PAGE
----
The following contains some tips that could be used in the course of removing a tree with the constraints:
a) Removal by one person
b) No chain saw (reciprocating saw)
c) Tree cannot be felled in one swoop (environment too cramped)
While there are many good references for tree removal, most rely upon use of a chain saw and assume that the entire tree can be cut down. In this case the tree had to be removed piece-by-piece due to the lack of space in the yard. So we approached this like any other engineering project.
Following are the steps that I found to make the job a little . . . not easier but more manageable.
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Step 1: Considerations (Skippable)
Things to consider when tackling this type of project:
- Do you have the time and energy to do this yourself?
- Do you have the time and energy to deal with landscapers or tree cutters?
(In my case it's hard to get a hold of landscapers especially in the Spring/Summer/Fall months)
- Will a professional need or use some type of vehicle or equipment that will tear up the rest of the yard?
(In my case they would have had to break open a hole in my fence to get equipment in)
- If you are considering doing it yourself, then . . .
- Does the tree have plenty of branches that you will be able to stand on?
(In my tree there were some good branches but also some voids)
- Is there a good place to lean a ladder against it?
(In my tree there were a few good ladder placement points along the trunk)
- Are there main branches that can be removed methodically?
(In my tree there were three major top branches that, when removed, would make the rest of the removal fairly manageable)
- Are there obstacles that falling branches could land on?
(I had a few fence panels that I had to think about, but nothing too terrible)
- Do you own or can you wield a chain saw?
(For me, no way)
Step 2: Basic Approach
In my case, I could not simply cut the tree down in one fell swoop because it would crash into the neighbors' yards. So the approach was to manage it in chunks:
a) Prepare for cutting down main branches which were about 20 feet up and the most difficult part of the job
b) Cut down the main branches
c) Cut down minor branches
d) Cut down trunk
Step 3: Tools and Materials
This is a list of the items I wound up using, your mileage may vary, but these are things I will gather ahead of time next time, and why or how I used them:
Ladder (I used a telescoping ladder)
Reciprocating saw (to cut branches; a chain saw was a non-starter: too heavy)
Spare batteries for reciprocating saw (my saw is battery operated)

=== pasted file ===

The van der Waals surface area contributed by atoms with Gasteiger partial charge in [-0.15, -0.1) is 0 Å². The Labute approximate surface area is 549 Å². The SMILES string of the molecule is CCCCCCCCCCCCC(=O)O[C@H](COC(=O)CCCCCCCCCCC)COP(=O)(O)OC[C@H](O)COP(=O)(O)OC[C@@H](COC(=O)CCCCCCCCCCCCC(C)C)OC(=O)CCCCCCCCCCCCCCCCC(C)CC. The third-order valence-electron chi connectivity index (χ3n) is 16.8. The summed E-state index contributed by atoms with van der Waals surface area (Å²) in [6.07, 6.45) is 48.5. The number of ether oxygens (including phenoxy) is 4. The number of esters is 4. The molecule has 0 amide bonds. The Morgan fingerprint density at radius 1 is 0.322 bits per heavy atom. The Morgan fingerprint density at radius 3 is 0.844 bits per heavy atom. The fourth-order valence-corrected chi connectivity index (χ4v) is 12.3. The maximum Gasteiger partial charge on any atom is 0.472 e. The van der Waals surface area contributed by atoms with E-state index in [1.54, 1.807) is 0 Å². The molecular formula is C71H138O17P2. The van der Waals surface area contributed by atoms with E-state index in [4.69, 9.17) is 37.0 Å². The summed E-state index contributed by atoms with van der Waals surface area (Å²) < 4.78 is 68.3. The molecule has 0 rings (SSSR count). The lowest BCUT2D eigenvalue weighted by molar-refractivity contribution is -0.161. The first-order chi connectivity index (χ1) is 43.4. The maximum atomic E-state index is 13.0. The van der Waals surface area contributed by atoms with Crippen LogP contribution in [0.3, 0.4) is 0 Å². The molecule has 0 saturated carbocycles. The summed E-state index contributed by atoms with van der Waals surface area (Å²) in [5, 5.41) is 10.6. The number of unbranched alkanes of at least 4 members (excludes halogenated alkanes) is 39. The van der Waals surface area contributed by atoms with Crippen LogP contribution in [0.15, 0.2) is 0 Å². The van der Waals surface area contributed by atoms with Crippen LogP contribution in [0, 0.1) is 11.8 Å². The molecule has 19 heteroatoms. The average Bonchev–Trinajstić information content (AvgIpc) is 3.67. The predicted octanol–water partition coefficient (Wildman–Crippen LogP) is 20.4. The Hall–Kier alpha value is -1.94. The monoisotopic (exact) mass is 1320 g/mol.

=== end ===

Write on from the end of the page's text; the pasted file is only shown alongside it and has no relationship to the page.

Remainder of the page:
Extension cord (if you have a saw that requires mains electricity)
Pruning blade for reciprocating saw
Hand bow saw (for cutting branches when reciprocating saw won't work)
Goggles (protect eyeballs from flying debris)
NOT-SO-OBVIOUS MATERIALS AND TOOLS
2-3 6-8in scrap 2x4's (to use for steps)
1-2 6-8in scrap 2x4's (to use as foot hold)
1-2 6-8in scrap 2x4's (to use as arm rest)
4-6 L-brackets (to support foot holds and arm rests)
10-20 4in nails (to secure 2x4's; to hold pulley; to use as a hook for tool bag and hook for electrical cord if your saw is corded)
10-20 4in screws (to secure 2x4's)
4-8 8-10in spike nails (to help secure ladder)
Drill (to drill pilot holes for 2x4's)
1/8 in drill bit (to drill pilot holes for 2x4's)
Screwdriver drill bit (to secure screws to 2x4's)
Tool Belt/w hammer holder and pockets
1 5-6 ft rope (to help hold ladder to tree) (optional)
1 20-50 ft rope (to pull tools up the tree)
1 100-200 ft rope (to help guide branches as they are cut)
Light-weight 5-6 ft pole (to use to help guide rope in tree)
Come-along winch (to tighten guide rope)
Bucket or canvas tote/tool bag (to put tools in)
Carabiner (to snap onto the tool bag and pull rope easily)
Pulley (use to haul tool bag up into the tree)
Lots of Band-Aid's
MATERIALS/TOOLS TRIED BUT DID NOT WORK OUT
(I don't recommend these items, but you may have better luck, who knows?)
DualSaw (supposed to cut through anything, even a car)
50-100 ft string (supposed to help guide rope in tree)
Cinder block (uhm, never mind -- you don't even want to know what I did with that)
Ski pole (uh, never mind that either)
Step 4: Prep Step: Ladder
Putting up the ladder seems like an obvious and trivial step. But I found out the hard way that the flat rungs of a ladder aren't very stable when placed perpendicular to a cylindrical surface such as a tree trunk. The ladder will want to slide to the right or left of the tree, in other words. Yep found that out AFTER I'd climbed up and down a few times. Oops.
I found several ways to help secure the ladder:
1) Hook the top rung of the ladder over a protruding branch (which you may first have to cut in order to yield a "hook"). That will help keep it from sliding a lot.
2) Nail 8-9in spikes through the top and next-to-the-top rungs to act as a make-shift hook. That will help keep the ladder from sliding a little.
3) Tie a 5-6ft rope to one end of the top rung, wrap the rope around the tree, and secure the other end of the rope to the other end of the top rung. That will help keep the ladder from sliding a lot.